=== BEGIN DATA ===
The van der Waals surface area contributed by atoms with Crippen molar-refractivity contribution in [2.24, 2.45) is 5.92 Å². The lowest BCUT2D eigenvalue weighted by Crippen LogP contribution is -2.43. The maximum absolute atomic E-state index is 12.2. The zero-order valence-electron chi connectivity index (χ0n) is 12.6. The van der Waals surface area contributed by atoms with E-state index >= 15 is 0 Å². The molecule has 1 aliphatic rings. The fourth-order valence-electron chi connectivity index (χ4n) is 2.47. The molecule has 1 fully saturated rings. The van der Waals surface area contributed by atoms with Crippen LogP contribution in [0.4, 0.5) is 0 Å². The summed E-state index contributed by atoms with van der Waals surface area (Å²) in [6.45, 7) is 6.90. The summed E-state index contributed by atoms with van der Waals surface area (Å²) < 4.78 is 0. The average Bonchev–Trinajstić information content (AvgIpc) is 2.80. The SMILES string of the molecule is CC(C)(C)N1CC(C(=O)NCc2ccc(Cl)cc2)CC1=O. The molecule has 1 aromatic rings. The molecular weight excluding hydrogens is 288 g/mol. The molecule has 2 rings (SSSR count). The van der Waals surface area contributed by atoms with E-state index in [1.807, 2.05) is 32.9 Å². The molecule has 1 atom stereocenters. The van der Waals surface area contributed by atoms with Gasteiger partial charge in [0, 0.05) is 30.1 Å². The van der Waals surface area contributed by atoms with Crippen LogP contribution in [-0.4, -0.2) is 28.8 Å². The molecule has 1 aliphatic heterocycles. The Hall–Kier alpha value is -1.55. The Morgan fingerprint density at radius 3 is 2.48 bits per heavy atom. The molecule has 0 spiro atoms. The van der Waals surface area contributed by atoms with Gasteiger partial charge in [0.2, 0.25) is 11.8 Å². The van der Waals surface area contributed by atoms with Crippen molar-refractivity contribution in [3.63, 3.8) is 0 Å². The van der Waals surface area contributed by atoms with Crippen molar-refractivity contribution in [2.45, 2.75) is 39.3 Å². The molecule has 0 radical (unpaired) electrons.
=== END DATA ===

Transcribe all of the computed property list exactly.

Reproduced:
The van der Waals surface area contributed by atoms with Crippen molar-refractivity contribution in [2.24, 2.45) is 5.92 Å². The lowest BCUT2D eigenvalue weighted by Crippen LogP contribution is -2.43. The maximum absolute atomic E-state index is 12.2. The zero-order valence-electron chi connectivity index (χ0n) is 12.6. The van der Waals surface area contributed by atoms with E-state index >= 15 is 0 Å². The molecule has 1 aliphatic rings. The fourth-order valence-electron chi connectivity index (χ4n) is 2.47. The molecule has 1 fully saturated rings. The van der Waals surface area contributed by atoms with Crippen LogP contribution in [0.4, 0.5) is 0 Å². The summed E-state index contributed by atoms with van der Waals surface area (Å²) in [6.45, 7) is 6.90. The summed E-state index contributed by atoms with van der Waals surface area (Å²) < 4.78 is 0. The average Bonchev–Trinajstić information content (AvgIpc) is 2.80. The SMILES string of the molecule is CC(C)(C)N1CC(C(=O)NCc2ccc(Cl)cc2)CC1=O. The molecule has 1 aromatic rings. The molecular weight excluding hydrogens is 288 g/mol. The molecule has 2 rings (SSSR count). The van der Waals surface area contributed by atoms with E-state index in [1.807, 2.05) is 32.9 Å². The molecule has 1 atom stereocenters. The van der Waals surface area contributed by atoms with Gasteiger partial charge in [0, 0.05) is 30.1 Å². The van der Waals surface area contributed by atoms with Crippen LogP contribution in [-0.4, -0.2) is 28.8 Å². The molecule has 1 aliphatic heterocycles. The Hall–Kier alpha value is -1.55. The Morgan fingerprint density at radius 3 is 2.48 bits per heavy atom. The molecule has 0 spiro atoms. The van der Waals surface area contributed by atoms with Gasteiger partial charge in [0.2, 0.25) is 11.8 Å². The van der Waals surface area contributed by atoms with Crippen molar-refractivity contribution in [3.63, 3.8) is 0 Å². The van der Waals surface area contributed by atoms with Crippen molar-refractivity contribution in [2.45, 2.75) is 39.3 Å². The molecule has 0 radical (unpaired) electrons.